There's no denying that the media and internet have a hold on young people's lives. According to a survey conducted by the Pew Research Center in 2018, Snapchat, Instagram and YouTube are the most popular social media sites for teenagers, with 95 percent having access to a smartphone and 45 percent saying they're on it constantly. The effect social media has on teenagers spurred a U.K. professor to investigate the issue, and his results are startling.
Louis Appleby is a professor at the University of Manchester and leads the National Suicide Prevention Strategy for England. Appleby conducted a study between 2014 and 2016 where he investigated the clinical reasons behind suicide. The Telegraph relays the findings, "the research into 595 suicides by young people aged under 20 showed 128 had used the internet in a way that was suicide-related."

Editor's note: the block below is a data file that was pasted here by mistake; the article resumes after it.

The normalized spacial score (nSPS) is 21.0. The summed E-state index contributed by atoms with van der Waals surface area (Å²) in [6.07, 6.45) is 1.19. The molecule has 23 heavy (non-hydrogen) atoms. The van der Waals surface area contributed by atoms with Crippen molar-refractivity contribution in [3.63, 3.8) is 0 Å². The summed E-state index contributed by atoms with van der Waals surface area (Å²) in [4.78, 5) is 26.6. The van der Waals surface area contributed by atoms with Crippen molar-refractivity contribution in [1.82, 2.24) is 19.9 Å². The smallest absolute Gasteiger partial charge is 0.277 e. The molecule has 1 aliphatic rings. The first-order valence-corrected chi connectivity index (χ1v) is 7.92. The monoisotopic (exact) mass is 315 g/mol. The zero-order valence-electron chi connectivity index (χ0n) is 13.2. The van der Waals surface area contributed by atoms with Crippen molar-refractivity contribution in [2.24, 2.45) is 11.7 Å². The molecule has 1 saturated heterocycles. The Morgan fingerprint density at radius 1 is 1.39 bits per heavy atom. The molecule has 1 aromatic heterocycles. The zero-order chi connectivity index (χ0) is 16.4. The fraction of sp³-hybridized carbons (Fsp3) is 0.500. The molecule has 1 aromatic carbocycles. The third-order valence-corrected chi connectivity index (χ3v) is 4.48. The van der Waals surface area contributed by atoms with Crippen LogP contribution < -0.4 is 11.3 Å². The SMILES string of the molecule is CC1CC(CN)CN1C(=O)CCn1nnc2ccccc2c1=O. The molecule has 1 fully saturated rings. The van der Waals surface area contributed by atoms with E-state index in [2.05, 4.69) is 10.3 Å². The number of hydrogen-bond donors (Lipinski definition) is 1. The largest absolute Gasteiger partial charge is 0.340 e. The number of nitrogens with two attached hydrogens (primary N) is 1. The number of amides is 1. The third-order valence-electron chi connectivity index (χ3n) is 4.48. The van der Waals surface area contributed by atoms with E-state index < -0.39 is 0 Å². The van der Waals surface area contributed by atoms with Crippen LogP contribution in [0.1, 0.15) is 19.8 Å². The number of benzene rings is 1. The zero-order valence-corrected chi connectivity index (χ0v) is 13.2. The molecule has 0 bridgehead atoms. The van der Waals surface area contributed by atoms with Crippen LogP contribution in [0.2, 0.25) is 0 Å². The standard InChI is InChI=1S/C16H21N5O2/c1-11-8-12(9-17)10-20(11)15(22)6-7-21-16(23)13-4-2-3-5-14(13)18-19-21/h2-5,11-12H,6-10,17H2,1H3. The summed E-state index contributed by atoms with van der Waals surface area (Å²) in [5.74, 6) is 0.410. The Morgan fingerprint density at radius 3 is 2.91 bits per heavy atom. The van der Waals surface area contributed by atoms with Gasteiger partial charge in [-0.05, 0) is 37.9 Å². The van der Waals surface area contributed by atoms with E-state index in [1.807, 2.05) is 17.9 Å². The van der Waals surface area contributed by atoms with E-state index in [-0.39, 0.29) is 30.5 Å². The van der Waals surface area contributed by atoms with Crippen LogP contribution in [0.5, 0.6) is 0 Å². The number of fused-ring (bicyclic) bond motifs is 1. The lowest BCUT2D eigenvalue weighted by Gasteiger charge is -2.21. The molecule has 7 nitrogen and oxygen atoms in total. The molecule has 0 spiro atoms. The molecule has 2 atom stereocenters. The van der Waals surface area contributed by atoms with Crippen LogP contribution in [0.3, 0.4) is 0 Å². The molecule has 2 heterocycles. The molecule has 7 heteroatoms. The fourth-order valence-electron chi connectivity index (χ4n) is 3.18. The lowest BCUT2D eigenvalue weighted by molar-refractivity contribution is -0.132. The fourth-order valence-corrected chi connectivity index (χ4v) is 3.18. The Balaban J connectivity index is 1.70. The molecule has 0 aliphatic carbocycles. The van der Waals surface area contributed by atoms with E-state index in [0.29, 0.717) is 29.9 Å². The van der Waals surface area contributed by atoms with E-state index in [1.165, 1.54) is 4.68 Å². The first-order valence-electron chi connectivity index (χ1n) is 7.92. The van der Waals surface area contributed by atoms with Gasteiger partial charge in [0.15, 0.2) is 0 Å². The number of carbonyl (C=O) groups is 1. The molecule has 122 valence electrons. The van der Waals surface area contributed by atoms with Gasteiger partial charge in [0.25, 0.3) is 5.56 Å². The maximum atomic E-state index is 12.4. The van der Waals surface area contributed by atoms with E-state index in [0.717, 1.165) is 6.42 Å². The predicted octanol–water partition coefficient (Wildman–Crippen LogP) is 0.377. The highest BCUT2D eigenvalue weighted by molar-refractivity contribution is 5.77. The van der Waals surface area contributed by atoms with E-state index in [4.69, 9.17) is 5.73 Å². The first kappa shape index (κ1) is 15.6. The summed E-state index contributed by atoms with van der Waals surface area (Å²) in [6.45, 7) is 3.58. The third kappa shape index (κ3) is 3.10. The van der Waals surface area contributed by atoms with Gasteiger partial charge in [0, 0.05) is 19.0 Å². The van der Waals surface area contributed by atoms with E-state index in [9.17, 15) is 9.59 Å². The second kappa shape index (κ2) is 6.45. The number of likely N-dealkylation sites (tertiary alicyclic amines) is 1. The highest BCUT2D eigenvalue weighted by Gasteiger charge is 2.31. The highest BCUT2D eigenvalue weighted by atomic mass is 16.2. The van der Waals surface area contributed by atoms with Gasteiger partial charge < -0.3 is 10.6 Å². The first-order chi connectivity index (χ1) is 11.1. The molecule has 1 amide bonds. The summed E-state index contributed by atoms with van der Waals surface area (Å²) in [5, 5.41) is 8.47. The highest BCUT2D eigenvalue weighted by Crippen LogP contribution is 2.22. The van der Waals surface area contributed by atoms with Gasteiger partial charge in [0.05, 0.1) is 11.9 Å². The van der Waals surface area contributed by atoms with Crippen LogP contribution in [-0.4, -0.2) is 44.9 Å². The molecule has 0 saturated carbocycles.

Appleby notes that although many cases for self-harm are spurred by poor health, bullying, school-related anxiety and relational stress, social media is normalizing self-harm further. Appleby also found that financial and emotional deprivation was also a cause. "It [self-harm] becomes something that transmits across the subculture of young people, it becomes part of how they talk about their lives, how they talk about stress, and how they expect to respond when stresses occur," Appleby said.
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